A police union in El Salvador says some National Civilian Police commanders have been pressuring officers to meet daily arrest quotas as part of the government’s crackdown on street gangs that have yielded more than 10,000 arrests
SAN SALVADOR, El Salvador -- Some National Civilian Police commanders in El Salvador have been pressuring their officers to meet daily arrest quotas as part of the government’s crackdown on street gangs that have yielded more than 10,000 arrests, a police union said Tuesday.
Marvin Reyes, representative of the Salvadoran Police Workers Union, said the actions of some police officials would result in arbitrary arrests. He said commanders are telling officers to give “false statements” against some who have been arrested, but who have nothing to do with gangs. Some officers were threatened with transfers if they didn’t follow orders, he said.
On March 26, authorities reported 62 killings across El Salvador that they attributed to the country’s powerful street gangs. President Nayib Bukele requested and received from congress a state of emergency that allows police to make arrests without explaining the reason, not provide access to a lawyer and hold suspects for 15 days without charge. The congress has since passed additional measures, including increasing prison sentences.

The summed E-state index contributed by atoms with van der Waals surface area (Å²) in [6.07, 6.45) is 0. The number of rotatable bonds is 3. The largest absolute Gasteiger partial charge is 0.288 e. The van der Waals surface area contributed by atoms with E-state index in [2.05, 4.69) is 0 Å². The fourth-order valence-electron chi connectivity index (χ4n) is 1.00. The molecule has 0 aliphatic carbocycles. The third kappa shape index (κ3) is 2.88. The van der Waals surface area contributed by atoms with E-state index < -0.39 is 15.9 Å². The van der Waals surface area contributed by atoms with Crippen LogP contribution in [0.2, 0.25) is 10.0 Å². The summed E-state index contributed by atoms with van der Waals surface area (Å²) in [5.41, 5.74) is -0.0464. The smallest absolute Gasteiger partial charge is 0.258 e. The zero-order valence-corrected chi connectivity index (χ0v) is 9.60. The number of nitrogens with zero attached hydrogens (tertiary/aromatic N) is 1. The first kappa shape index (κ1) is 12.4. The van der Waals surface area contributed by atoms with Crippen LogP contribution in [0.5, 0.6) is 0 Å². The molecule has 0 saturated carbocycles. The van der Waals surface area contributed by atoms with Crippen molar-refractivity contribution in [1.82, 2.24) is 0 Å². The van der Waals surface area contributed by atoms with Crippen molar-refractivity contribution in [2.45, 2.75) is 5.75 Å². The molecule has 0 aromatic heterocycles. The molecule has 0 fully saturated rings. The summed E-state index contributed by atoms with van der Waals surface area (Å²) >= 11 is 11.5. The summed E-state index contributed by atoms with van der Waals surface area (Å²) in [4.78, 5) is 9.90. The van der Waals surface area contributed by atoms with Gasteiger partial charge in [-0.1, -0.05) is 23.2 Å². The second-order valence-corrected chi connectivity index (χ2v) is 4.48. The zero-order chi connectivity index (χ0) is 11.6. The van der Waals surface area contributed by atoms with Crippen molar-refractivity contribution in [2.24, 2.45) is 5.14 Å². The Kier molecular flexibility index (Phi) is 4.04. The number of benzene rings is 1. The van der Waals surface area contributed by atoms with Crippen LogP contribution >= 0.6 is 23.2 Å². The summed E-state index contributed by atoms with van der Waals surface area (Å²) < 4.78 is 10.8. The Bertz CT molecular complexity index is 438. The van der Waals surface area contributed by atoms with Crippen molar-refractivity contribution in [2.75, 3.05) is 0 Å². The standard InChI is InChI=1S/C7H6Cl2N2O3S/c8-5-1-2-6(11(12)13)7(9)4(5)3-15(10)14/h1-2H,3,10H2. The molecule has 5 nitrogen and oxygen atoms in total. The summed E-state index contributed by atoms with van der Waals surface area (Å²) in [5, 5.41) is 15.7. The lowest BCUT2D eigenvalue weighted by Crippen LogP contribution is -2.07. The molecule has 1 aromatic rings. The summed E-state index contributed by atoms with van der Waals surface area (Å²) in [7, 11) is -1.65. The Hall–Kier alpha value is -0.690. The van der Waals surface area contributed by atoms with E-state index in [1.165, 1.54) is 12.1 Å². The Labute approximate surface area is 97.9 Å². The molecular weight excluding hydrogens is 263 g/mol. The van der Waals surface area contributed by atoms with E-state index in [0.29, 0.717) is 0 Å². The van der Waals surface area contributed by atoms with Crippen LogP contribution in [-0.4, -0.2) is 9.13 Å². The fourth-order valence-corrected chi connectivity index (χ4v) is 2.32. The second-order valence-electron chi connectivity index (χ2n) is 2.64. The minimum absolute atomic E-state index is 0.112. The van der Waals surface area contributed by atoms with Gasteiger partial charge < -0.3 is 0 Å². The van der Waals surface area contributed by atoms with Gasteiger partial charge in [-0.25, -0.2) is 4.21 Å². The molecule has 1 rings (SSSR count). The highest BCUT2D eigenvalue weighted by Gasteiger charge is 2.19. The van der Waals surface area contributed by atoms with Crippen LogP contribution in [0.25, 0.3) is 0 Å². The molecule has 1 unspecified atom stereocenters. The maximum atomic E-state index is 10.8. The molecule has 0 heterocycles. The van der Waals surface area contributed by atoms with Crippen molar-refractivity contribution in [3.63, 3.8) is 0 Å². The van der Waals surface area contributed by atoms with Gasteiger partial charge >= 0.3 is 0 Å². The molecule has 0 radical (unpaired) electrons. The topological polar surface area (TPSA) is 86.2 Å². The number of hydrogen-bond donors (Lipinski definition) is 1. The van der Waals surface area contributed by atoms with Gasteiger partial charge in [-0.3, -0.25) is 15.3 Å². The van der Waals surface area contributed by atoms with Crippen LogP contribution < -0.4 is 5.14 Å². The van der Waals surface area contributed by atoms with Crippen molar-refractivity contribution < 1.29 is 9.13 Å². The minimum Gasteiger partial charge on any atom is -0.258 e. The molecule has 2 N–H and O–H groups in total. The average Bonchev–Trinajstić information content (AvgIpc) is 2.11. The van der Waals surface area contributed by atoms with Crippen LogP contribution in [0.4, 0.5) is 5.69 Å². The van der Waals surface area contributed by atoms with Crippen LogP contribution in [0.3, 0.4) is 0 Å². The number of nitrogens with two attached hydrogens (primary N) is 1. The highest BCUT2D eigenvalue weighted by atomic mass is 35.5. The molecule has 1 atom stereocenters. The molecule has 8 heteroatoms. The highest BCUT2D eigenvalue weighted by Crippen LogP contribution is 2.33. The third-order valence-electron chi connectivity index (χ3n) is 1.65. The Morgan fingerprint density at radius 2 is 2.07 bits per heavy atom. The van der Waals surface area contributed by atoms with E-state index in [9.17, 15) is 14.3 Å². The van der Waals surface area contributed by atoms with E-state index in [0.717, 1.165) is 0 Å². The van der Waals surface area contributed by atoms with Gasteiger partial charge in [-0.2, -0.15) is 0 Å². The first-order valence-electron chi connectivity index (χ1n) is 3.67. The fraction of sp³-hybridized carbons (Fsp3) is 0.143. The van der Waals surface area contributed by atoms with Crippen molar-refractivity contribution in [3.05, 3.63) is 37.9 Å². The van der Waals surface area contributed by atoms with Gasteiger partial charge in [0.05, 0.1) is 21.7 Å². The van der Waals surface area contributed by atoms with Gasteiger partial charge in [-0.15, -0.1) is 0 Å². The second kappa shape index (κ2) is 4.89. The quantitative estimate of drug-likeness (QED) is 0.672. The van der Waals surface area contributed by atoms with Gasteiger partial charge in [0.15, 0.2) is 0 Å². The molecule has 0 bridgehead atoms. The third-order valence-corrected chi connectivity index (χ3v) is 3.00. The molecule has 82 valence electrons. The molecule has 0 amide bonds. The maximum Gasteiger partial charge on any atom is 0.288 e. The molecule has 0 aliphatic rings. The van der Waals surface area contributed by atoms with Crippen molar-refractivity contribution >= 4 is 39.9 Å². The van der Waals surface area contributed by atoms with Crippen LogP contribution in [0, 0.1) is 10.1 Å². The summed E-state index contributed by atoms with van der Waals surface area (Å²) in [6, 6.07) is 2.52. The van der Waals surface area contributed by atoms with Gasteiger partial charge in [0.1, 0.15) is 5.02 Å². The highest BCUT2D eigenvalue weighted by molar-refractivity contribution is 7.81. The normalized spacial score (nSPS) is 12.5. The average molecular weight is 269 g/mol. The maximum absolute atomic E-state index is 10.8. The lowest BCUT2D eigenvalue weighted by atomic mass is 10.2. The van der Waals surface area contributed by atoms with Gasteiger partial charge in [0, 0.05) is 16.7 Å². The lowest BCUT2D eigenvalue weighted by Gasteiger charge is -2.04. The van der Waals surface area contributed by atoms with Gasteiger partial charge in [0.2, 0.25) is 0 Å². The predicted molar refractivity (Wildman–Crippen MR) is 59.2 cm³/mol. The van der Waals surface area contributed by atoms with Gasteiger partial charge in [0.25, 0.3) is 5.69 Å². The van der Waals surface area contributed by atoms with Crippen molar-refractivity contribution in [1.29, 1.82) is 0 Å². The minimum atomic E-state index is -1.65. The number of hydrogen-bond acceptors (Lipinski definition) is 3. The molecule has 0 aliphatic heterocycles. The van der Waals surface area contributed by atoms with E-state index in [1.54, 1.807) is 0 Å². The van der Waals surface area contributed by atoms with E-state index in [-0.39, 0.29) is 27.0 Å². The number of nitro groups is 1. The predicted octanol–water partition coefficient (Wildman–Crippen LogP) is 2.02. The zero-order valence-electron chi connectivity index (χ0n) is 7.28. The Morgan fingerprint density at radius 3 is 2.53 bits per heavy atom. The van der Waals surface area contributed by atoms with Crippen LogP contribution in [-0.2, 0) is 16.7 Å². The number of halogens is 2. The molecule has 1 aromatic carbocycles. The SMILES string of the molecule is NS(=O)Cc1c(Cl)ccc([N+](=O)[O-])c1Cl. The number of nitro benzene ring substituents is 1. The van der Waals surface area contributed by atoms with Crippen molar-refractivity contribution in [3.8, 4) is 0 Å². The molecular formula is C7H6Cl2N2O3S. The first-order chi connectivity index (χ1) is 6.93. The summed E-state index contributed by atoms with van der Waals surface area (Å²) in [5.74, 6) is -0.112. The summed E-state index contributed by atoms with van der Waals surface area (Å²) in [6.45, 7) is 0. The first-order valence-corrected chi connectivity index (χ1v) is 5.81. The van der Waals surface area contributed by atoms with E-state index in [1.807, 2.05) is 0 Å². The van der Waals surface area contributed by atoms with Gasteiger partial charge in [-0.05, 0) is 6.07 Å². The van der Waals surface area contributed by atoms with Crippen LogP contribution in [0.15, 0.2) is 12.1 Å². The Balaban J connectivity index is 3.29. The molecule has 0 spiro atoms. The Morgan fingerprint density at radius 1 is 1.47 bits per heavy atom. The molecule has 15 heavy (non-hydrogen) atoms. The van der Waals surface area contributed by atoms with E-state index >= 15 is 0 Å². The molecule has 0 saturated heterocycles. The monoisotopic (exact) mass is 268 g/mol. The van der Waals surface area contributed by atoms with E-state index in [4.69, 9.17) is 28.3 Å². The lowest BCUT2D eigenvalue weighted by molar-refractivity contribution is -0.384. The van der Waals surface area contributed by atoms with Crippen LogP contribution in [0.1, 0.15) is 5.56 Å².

In Cinquera, a remote town in central El Salvador of some 1,000 residents without a known gang presence, police were told to make 30 arrests, Reyes said.
“They’re doing it, knowing perfectly well that there are no gangs in Cinquera,” he said.
The union has made formal complaints hoping to stop the “irregularities,” he said.
Rank-and-file police officers agree with Bukele’s decision to pursue the gangs, which have terrorized communities for years, but “this situation with the state of emergency shouldn’t lend itself to abuses like the ones we’re exposing,” Reyes said.
Elsewhere, police are entering communities and arresting gang members, he said, but “the pressure from some bosses has generated fickleness in taking people who have nothing to do with gangs.”
Bukele said recently that only 1% of those arrested were not tied to gangs and would be released.